After a month of raising questions about Winnipeg's contentious fire-hall land swap -- and not receiving satisfactory answers -- angry and disillusioned city councillors decided to place the city's real estate division under a microscope.
On Thursday, council voted unanimously to launch an external audit of major city real-estate transactions going back at least five years, and possibly longer, as part of what elected officials say is an effort to restore public confidence in city hall.
The brainchild of Fort Rouge Coun. Jenny Gerbasi calls for all major city land acquisitions, sales, transfers, leases, policies and procedures to be reviewed. But it will be up to city auditor Brian Whiteside to determine the precise scope.
The impetus for the review is the proposed swap of two old fire halls and a parcel of Fort Rouge land for the Shindico Realty-owned site of the new fire-paramedic station No. 12. But during an hour-long debate, councillors also complained about the Parker land swap in 2009, the premature listing of the Winnipeg Square Parkade, the aborted sale of a downtown surface lot known as Parcel Four and the uncertain status of the Public Safety Building.
"The reputation of the city is affected when there is public concern and doubt," said Gerbasi, who raised the idea of a real estate audit in April, during the debate over the sale of Parcel Four. "I guess it kind of just reached the point where people agreed we had to get to the bottom of the way things are done in the city and make sure they're done fairly going forward."
It's rare for councillors who do not sit on executive policy committee to see a motion endorsed by council as a whole. But on Thursday, even EPC councillors such as finance chairman Scott Fielding (St. James-Brooklands) and Paula Havixbeck (Charleswood-Tuxedo) said they have heard from constituents who are unhappy with the fire-hall land swap.
St. Norbert Coun. Justin Swandel, who had not commented publicly about the land swap before Thursday, said he is certain something went wrong with the plan, even though he does not believe any city official intentionally did anything wrong.
Transcona Coun. Russ Wyatt said citizens can't wrap their brains around the fact the city built a fire-paramedic station on private land. Mayor Sam Katz suggested he is troubled by initial claims by city administrators that there is nothing problematic about the plan.
"When you don't get the right answer the first time, you start shaking your head and wondering," Katz said.
"Let's just find out and clear the air, once and for all."
Faced with Gerbasi's motion calling for a five-year review, Swandel said the city should look back even further, to the Glen Murray administration, to remove any taint of politics from the directive. Katz also noted it has been 12 years since the city conducted a comprehensive real estate audit.
That review, conducted over 18 months by former city auditor Shannon Hunt, resulted in a scathing report that concluded bureaucratic ineptitude and political interference in land deals cost the city millions of dollars.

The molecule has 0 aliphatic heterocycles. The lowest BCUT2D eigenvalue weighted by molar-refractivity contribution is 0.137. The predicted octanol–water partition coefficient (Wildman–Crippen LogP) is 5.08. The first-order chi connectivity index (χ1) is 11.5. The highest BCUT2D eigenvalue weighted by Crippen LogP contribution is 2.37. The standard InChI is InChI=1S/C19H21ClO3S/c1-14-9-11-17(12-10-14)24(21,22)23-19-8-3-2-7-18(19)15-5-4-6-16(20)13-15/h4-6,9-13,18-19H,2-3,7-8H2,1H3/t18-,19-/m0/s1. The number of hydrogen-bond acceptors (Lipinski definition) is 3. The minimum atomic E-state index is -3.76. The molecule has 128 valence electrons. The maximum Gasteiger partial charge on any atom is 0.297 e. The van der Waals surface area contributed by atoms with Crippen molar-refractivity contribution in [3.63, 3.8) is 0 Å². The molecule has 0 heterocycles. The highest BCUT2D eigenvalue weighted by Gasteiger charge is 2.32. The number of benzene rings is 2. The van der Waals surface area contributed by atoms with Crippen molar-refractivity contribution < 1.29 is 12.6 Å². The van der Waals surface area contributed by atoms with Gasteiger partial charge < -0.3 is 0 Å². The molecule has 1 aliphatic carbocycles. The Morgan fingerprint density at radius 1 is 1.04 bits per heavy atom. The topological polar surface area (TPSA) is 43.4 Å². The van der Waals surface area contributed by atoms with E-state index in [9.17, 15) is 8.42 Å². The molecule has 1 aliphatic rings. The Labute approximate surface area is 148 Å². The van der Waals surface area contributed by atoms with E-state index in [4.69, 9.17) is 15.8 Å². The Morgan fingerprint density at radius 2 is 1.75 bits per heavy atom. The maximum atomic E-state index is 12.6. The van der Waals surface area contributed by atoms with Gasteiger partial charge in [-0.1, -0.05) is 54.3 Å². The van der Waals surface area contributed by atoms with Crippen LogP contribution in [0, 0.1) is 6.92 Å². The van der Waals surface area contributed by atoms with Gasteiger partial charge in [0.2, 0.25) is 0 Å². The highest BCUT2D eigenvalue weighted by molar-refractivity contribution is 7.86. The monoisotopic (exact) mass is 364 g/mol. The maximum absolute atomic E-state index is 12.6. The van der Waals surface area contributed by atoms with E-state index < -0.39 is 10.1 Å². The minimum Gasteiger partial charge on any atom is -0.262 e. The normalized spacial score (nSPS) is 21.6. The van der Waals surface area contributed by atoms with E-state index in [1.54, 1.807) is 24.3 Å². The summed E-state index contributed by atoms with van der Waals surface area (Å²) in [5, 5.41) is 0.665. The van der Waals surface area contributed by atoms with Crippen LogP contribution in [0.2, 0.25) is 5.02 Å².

Finance chairman Fielding, however, expressed concern an audit of unlimited scope might cost the city too much. In the end, council reached a compromise to look back at least five years and possibly longer, with the precise time frame left up to the city auditor.
"(That) makes sense," said Colin Craig of the Canadian Taxpayers Federation, which has been lobbying for the review.
"To be blunt, perception has gotten increasingly worse over the past month. Eventually people realized there are lots of concerns and something has to be done."
The real estate audit will be separate from a review of Winnipeg's fire-paramedic-station replacement program, which is already underway. Katz said the audit may run concurrently with the review, which he said he hopes concludes as soon as possible.
Potential targets for a city real estate audit
Parker land swap
River Heights Coun. John Orlikow and Transcona Coun. Russ Wyatt have complained for three years about a deal that saw the city give developer Andrew Marquess 23 hectares of unserviced city land in northwest Fort Garry in exchange for 3.6 hectares of serviced land in the Fort Rouge Yards, desired by Winnipeg Transit for a garage expansion. The deal was a late addition to the July 2009 property committee agenda and also included a reference to a 3,500-unit townhouse development and a rapid-transit spur line.
Winnipeg Square Parkade sale
St. Boniface Coun. Dan Vandal called for a city real estate audit in 2009 when Shindico Realty prematurely listed the city property for sale. It had not been declared surplus at the time. It eventually sold for $24 million.
In April 2012, all but three city councillors balked at a plan to sell the downtown surface lot known as Parcel Four to an Alberta hotelier Canalta. One of the objections involved the fact the land -- whose value had been pegged at $7.7 million in 2009 but only $6 million this year -- had not been made available to other potential buyers.
Orlikow complained the city did not conduct due diligence on a plan to recoup some of the cash spent on a new police headquarters on Graham Avenue from the sale of the Public Safety Building, whose sale is restricted by a public-use caveat. The Canadian Taxpayers Federation has also complained a property-management contract for the new Graham Avenue tower was not conducted with sufficient clarity to allow all companies to bid on $154,000 worth of work annually.